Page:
Regulation (EU) 2023/1113 of the European Parliament and of the Council of 31 May 2023 on information accompanying transfers of funds and certain crypto-assets and amending Directive (EU) 2015/849, so called Transfer of Funds Regulation (TFR) and also known as one of the two new pillars of the EU crypto-assets regulatory framework (the other one is Markets in Crypto Assets – MiCA) is stating that “the possible anonymity offered by their transfer make virtual assets particularly susceptible to criminal misuse”.
TFR Regulation will be presented in detail in another article. Let’s embark on a regulatory journey before that, to see, how it all started.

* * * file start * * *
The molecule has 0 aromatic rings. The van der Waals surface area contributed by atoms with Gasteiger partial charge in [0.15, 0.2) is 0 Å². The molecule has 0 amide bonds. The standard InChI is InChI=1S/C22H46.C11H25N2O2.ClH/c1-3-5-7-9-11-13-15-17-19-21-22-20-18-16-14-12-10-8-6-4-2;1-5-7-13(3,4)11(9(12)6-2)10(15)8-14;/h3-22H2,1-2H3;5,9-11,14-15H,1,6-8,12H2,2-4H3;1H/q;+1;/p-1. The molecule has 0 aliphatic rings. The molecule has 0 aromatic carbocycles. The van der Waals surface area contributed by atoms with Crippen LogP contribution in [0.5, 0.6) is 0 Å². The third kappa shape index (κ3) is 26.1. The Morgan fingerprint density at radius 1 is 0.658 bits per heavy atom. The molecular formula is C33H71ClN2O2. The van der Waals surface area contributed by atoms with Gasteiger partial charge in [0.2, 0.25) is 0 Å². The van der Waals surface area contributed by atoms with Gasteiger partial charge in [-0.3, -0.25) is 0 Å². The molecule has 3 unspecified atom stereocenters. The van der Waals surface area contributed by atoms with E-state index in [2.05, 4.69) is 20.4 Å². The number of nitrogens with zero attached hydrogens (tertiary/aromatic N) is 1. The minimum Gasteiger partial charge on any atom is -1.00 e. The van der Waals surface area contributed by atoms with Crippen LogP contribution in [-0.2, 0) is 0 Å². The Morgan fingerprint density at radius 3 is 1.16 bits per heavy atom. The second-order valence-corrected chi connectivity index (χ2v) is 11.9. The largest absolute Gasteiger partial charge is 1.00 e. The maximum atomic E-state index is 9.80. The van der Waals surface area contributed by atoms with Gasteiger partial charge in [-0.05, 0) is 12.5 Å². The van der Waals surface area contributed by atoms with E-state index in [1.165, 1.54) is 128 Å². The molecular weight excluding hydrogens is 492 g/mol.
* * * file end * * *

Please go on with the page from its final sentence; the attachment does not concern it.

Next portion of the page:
Do most cryptocurrencies really deserve their reputation for secrecy and anonymity?
When Bitcoin, the pioneer of cryptocurrencies, was created by the pseudonymous Satoshi Nakamoto in 2009, it was designed to be a decentralized digital currency that operated outside the control of traditional financial institutions and governments. This decentralized nature gave users a certain level of anonymity as transactions were recorded on a public ledger, the blockchain, but did not necessarily require personal information to be linked to wallet addresses.
That actually means that cryptocurrency transactions are not anonymous, but pseudonymous, meaning you’re using a fake name (your wallet address). Instead of everybody going by the name “Vida Petek” or something along those lines, your name is replaced with the numbers and digits of your wallet address.